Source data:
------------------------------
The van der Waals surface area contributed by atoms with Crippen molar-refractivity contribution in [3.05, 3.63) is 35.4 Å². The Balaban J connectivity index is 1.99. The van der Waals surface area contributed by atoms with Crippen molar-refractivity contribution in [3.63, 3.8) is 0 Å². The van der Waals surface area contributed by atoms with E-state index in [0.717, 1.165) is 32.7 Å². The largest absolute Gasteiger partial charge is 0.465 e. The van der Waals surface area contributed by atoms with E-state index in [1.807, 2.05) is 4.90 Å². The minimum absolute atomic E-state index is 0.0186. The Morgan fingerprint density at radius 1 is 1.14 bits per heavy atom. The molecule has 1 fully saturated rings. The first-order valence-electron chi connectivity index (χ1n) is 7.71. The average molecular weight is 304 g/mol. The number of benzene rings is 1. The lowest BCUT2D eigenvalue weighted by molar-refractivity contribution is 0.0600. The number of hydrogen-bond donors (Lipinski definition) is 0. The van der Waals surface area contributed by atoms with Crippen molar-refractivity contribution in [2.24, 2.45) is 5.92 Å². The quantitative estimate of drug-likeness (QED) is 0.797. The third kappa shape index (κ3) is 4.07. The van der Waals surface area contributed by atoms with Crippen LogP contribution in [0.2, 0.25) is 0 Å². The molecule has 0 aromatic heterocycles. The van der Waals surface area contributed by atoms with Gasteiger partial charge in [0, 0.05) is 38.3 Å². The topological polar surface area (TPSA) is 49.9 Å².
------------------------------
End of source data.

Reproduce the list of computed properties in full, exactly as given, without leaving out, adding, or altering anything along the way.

The van der Waals surface area contributed by atoms with Crippen molar-refractivity contribution in [3.05, 3.63) is 35.4 Å². The Balaban J connectivity index is 1.99. The van der Waals surface area contributed by atoms with Crippen molar-refractivity contribution in [3.63, 3.8) is 0 Å². The van der Waals surface area contributed by atoms with E-state index in [0.717, 1.165) is 32.7 Å². The largest absolute Gasteiger partial charge is 0.465 e. The van der Waals surface area contributed by atoms with E-state index in [1.807, 2.05) is 4.90 Å². The minimum absolute atomic E-state index is 0.0186. The Morgan fingerprint density at radius 1 is 1.14 bits per heavy atom. The molecule has 1 fully saturated rings. The first-order valence-electron chi connectivity index (χ1n) is 7.71. The average molecular weight is 304 g/mol. The number of benzene rings is 1. The lowest BCUT2D eigenvalue weighted by molar-refractivity contribution is 0.0600. The number of hydrogen-bond donors (Lipinski definition) is 0. The van der Waals surface area contributed by atoms with Crippen molar-refractivity contribution in [2.24, 2.45) is 5.92 Å². The quantitative estimate of drug-likeness (QED) is 0.797. The third kappa shape index (κ3) is 4.07. The van der Waals surface area contributed by atoms with Crippen LogP contribution in [0.2, 0.25) is 0 Å². The molecule has 0 aromatic heterocycles. The van der Waals surface area contributed by atoms with Gasteiger partial charge in [0, 0.05) is 38.3 Å². The topological polar surface area (TPSA) is 49.9 Å².